Shade: A Tale of Two Presidents [EPUB]
20 October 2018, 04:20
2018 | EPUB | 160.75MB
From Pete Souza, the #1 New York Times bestselling author of Obama: An Intimate Portrait, comes a potent commentary on the Presidency--and our country.
As Chief Official White House Photographer, Pete Souza spent more time alongside President Barack Obama than almost anyone else. His years photographing the President gave him an intimate behind-the-scenes view of the unique gravity of the Office of the Presidency--and the tremendous responsibility that comes with it.
Now, as a concerned citizen observing the Trump administration, he is standing up and speaking out.
Shade is a portrait in Presidential contrasts, telling the tale of the Obama and Trump administrations through a series of visual juxtapositions. Here, more than one hundred of Souza's unforgettable images of President Obama deliver new power and meaning when framed by the tweets, news headlines, and quotes that defined the first 500 days of the Trump White House.
What began with Souza's Instagram posts soon after President Trump's inauguration in January 2017 has become a potent commentary on the state of the Presidency, and our country. Some call this "throwing shade." Souza calls it telling the truth.
In Shade, Souza's photographs are more than a rejoinder to the chaos, abuses of power, and destructive policies that now define our nation's highest office. They are a reminder of a President we could believe in, and a courageous defense of American values.
The Corrosion of Conservatism: Why I Left the Right [EPUB]
20 October 2018, 02:10
2018 | EPUB | 0.95MB
Warning that the Trump presidency presages America’s decline, the political commentator recounts his extraordinary journey from lifelong Republican to vehement Trump opponent.
As nativism, xenophobia, vile racism, and assaults on the rule of law threaten the very fabric of our nation, The Corrosion of Conservatism presents an urgent defense of American democracy.
Pronouncing Mexican immigrants to be “rapists,” Donald Trump announced his 2015 presidential bid, causing Max Boot to think he was watching a dystopian science-fiction movie. The respected conservative historian couldn’t fathom that the party of Lincoln, Roosevelt, and Reagan could endorse such an unqualified reality-TV star. Yet the Twilight Zone episode that Boot believed he was watching created an ideological dislocation so shattering that Boot’s transformation from Republican foreign policy adviser to celebrated anti-Trump columnist becomes the dramatic story of The Corrosion of Conservatism.
No longer a Republican, but also not a Democrat, Boot here records his ideological journey from a “movement” conservative to a man without a party, beginning with his political coming-of-age as a young émigré from the Soviet Union, enthralled with the National Review and the conservative intellectual tradition of Russell Kirk and F. A. Hayek. Against this personal odyssey, Boot simultaneously traces the evolution of modern American conservatism, jump-started by Barry Goldwater’s canonical The Conscience of a Conservative, to the rise of Trumpism and its gradual corrosion of what was once the Republican Party.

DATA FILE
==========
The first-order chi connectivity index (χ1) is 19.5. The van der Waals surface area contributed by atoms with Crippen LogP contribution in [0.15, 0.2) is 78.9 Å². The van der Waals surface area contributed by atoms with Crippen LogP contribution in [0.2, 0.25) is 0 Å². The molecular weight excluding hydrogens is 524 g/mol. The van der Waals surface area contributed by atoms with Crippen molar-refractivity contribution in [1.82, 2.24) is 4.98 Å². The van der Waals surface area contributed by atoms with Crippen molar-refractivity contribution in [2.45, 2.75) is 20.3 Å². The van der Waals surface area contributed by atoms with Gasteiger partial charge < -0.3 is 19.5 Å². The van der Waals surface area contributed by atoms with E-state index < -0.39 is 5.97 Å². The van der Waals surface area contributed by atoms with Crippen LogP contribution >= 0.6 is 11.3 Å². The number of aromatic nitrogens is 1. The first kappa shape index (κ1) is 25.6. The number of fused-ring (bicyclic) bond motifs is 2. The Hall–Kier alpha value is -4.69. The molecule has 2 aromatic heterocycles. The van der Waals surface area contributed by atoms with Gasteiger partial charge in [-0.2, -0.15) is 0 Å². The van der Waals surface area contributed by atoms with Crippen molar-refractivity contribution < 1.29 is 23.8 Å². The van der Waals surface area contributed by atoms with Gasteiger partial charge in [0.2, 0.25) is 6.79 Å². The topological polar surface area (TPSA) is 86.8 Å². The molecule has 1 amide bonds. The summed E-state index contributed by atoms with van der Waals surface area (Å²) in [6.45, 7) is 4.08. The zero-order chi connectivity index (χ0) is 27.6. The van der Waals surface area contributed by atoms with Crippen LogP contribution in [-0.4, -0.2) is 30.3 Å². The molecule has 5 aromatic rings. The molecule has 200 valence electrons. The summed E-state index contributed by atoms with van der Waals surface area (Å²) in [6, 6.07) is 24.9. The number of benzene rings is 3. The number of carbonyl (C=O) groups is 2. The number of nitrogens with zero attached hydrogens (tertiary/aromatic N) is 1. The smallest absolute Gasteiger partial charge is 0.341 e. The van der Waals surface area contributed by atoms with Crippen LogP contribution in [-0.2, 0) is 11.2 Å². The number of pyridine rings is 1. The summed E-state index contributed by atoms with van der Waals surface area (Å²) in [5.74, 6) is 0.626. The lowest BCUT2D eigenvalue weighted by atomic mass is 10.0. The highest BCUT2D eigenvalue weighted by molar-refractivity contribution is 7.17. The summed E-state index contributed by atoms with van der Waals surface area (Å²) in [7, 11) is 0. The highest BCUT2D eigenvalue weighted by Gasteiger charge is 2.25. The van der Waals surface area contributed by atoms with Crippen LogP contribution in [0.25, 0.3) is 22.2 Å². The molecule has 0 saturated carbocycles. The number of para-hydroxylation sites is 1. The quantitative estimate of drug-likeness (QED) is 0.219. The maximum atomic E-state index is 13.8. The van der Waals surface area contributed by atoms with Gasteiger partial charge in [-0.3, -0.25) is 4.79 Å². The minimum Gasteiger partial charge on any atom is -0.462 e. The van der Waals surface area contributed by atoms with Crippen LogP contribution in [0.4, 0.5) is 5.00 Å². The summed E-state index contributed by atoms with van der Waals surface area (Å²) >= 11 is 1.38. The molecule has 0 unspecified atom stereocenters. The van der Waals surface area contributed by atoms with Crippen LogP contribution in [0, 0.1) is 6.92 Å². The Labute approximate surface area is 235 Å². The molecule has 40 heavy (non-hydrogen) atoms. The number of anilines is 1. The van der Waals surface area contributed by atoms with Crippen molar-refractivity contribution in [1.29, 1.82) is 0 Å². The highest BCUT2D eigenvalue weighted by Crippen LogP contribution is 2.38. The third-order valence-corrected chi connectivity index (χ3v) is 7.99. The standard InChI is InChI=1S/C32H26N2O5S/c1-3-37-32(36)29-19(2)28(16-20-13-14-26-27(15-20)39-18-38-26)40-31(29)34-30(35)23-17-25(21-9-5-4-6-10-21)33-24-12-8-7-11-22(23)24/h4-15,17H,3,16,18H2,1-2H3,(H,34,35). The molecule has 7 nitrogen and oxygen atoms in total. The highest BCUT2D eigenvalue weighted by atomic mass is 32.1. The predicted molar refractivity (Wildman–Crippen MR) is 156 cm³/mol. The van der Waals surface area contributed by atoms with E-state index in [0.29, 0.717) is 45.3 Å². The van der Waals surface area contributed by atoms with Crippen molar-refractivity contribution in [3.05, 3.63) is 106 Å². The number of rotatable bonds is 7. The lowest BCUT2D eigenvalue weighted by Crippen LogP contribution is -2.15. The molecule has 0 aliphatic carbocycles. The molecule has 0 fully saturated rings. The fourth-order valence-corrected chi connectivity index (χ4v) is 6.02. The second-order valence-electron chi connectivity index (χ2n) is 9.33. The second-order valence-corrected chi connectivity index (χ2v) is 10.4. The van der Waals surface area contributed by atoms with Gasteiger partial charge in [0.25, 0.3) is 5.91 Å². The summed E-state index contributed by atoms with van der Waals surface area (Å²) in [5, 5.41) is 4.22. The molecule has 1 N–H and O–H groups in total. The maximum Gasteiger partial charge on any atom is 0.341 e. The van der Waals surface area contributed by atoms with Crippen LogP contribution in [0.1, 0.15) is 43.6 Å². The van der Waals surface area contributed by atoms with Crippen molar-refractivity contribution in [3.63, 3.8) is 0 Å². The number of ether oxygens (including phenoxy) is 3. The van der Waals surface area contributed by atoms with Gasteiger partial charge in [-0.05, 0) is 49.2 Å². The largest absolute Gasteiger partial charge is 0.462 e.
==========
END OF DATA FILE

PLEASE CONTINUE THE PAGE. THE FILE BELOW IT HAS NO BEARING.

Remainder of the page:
While 90 percent of his fellow Republicans became political “toadies” in the aftermath of the 2016 election, Boot stood his ground, enduring the vitriol of his erstwhile conservative colleagues, trolled on Twitter by a white supremacist who depicted his “execution” in a gas chamber by a smiling, Nazi-clad Trump. And yet, Boot nevertheless remains a villain to some partisan circles for his enduring commitment to conservative fiscal and national security principles. It is from this isolated position, then, that Boot launches this bold declaration of dissent and its urgent plea for true, bipartisan cooperation.
With uncompromising insights, The Corrosion of Conservatism evokes both a president who has traduced every norm and the rise of a nascent centrist movement to counter Trump’s assault on democracy.
The Bodies in Person: An Account of Civilian Casualties in American Wars [EPUB]
19 October 2018, 15:12
2018 | EPUB | 11.44MB
Since the beginning of the wars in Iraq and Afghanistan, uncounted thousands of civilians have died in the fighting, and as a result of the destruction. These are deaths for which no one assumes responsibility, and which have been presented, historically, as fallout. No one knows their true number.
In The Bodies in Person, Nick McDonell introduces us to some of the civilians who died, along with the rescue workers who tried to save them, U.S. soldiers grappling with their deaths, and everyone in between. He shows us how decent Americans, inside and outside the government and military, looked away from the mounting death toll, even as they claimed to do everything in their power to prevent civilian casualties.
With a novelist's eye — and hundreds of hours of recorded interviews — McDonell brings us the untold story of the innocent dead in America's ongoing wars, from leveled cities to drone operation centers to Capitol back rooms. As we follow him around the world, The Bodies in Person raises questions not only about what it means to be an American, but about the value of a life, what it means to risk one, and what is owed afterward.